The Tactical Traveler
A BUSINESS-TRAVEL BRIEFING
FOR FEBRUARY 1, 1999
BY JOE BRANCATELLI
This week: Terminals and luggage templates; distant travel voices; Delta gives up its $2 fee; a magical mystery tour; and more.
COUNTER INTELLIGENCE: Terminals and Templates
Never underestimate the determination of business travelers to carry on what the feel they need to carry on. Some flyers in Chicago and Denver have found an ingenious--if circuitous--way to circumvent the carry-on templates that United has put on the X-ray machines in its O'Hare and Denver International terminals. In Denver, travelers with carry-on bags that violate United's new rules clear security at Concourse A, the terminal used primarily by Continental and Frontier. Then they hop the train to Concourse B, United's terminal, thus avoiding the templates on the X-ray machines there. At O'Hare, United passengers toting too-big bags clear security at T-2, a shared-airline terminal, then walk through to T-1, the main United gate complex.
CYBERTRAVELER: Distant Voices
One of the coolest thing about the web is that you can read useful travel information produced by good reporters and observers in cities around the nation. And the more you hear other voices, the better you understand your life on the road. Down in Atlanta, for example, CNN contributor Chris McGinnis writes a terrific weekly column for the Atlanta Journal-Constitution. You can find it on the web by surfing to Access Atlanta (http://www.accessatlanta.com), then entering "Chris McGinnis" in the "Search this site" function. And up in Boston, George Hobica pounds the Cyberpavement for stories at the TravelGuy site (http://www.bostontravelguy.com).
EXECUTIVE SUMMARY: Why Delta Folded
Delta's surprising and much-welcomed decision last week to rescind its surcharge for booking tickets anywhere but its website isn't quite what it seemed. Delta said it dropped the fee, essentially $2 on every roundtrip, because customers didn't like it, but the truth is slightly more complicated. Customers didn't only dislike the surcharge, they were offended and acted on their displeasure. "This one caught people's attention," explained a travel agent whose clients are deep in Delta's Southern base. "Everyone in my office was fielding calls from travelers demanding to be booked on anyone but Delta. People had seen print stories about and television coverage of the fee and were infuriated. They thought it was chintzy and demeaning. They felt they were being played for fools." Of course, travelers were able to book away from Delta because no other airline imposed a surcharge, leaving Delta naked and bearing the full brunt of travelers' anger. Why did other airlines pass up the opportunity to impose another fare increase by matching Delta's surcharge? "It was too soon for a fee like this," one airline marketing executive old me. "Next year, maybe. But not now. Besides, a $2 fee seems insulting. When we do it, it'll be $10 or $20. That will tell travelers we're serious about getting them to book at our website."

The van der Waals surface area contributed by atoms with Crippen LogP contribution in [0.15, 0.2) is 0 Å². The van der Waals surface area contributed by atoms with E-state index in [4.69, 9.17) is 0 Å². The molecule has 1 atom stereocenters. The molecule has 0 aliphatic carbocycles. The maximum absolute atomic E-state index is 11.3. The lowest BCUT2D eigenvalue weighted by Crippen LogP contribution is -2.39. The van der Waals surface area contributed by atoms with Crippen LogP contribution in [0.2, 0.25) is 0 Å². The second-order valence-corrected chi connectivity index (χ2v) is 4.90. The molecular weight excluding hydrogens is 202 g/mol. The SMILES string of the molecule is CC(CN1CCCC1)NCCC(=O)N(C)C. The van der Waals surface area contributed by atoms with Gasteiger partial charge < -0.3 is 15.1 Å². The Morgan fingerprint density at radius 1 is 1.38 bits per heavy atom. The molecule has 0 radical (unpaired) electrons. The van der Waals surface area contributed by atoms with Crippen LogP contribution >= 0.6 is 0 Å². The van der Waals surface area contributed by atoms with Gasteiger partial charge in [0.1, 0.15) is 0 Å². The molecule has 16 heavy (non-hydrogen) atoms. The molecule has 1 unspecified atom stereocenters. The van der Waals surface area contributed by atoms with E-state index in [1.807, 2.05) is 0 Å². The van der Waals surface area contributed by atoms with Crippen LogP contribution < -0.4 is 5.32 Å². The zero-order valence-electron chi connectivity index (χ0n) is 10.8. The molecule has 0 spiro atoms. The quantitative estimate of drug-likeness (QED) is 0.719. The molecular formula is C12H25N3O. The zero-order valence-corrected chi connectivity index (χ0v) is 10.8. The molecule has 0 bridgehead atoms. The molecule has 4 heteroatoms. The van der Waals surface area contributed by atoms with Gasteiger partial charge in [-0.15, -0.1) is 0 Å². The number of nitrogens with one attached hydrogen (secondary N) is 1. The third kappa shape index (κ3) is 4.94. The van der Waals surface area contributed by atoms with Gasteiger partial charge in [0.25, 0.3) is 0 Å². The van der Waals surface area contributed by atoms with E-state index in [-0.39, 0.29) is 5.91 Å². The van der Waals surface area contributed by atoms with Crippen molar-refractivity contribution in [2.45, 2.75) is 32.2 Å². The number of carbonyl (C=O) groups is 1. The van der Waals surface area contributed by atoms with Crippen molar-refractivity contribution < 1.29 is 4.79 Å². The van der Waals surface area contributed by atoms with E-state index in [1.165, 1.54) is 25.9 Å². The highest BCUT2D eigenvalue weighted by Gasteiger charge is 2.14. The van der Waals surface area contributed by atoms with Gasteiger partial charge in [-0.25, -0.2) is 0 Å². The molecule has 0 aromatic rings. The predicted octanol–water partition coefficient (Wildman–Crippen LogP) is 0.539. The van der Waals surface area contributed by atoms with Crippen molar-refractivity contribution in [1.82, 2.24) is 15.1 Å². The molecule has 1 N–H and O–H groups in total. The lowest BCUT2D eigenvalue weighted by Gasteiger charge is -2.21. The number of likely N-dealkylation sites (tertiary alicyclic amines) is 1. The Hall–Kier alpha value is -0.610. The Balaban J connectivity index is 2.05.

THE ANSWER: Randy Rates the Alliances
Just like everyone else, I'm confounded and confused by how the new airline alliances have altered and affected my frequent-flyer programs. And when I'm befuddled, I go to Randy Petersen, the editor and publisher of Inside Flyer magazine and the wizard of Webflyer.com. So I sat Randy down to breakfast last week and asked him to rate the alliances from the mileage point of view. The linkage of United MileagePlus and Delta SkyMiles "doesn't mean a thing," he said bluntly. The American AAdvantage deal with US Airways Dividend Miles at least offers "pooling of miles. That's a shortcut to getting American Express Membership Reward miles into American," which does not otherwise participate in the Amex plan. And the ties between Northwest WorldPerks and Continental OnePass? "It's a true alliance and offers full reciprocity," he said. "You can close your eyes and not tell the difference between the programs. That's what an alliance should be."
THE WEEKLY WONDER: A Magical Mystery Tour
Those of us of a certain age simply can't believe it was 35 years ago Sunday that The Beatles first appeared on The Ed Sullivan Show. If you always think about diverting to Abbey Road whenever you visit London on business, consider taking the "16th Annual Magical Mystery Tour." The 11-day jaunt down memory lane (or, perhaps, Penny Lane) is scheduled to depart on August 22. The $1999 per person price includes tours of historic Beatles sites in London and their home town of Liverpool; a memorabilia auction; a fund-raising carnival at Strawberry Field; and a performance by Pete Best, the Beatles first drummer. The price also includes roundtrip transatlantic airfare, lodging and daily breakfast. For more details, contact Liverpool Productions (800-777-5295).
This column originally appeared at biztravel.com.
Copyright © 1993-2007 by Joe Brancatelli. All rights reserved.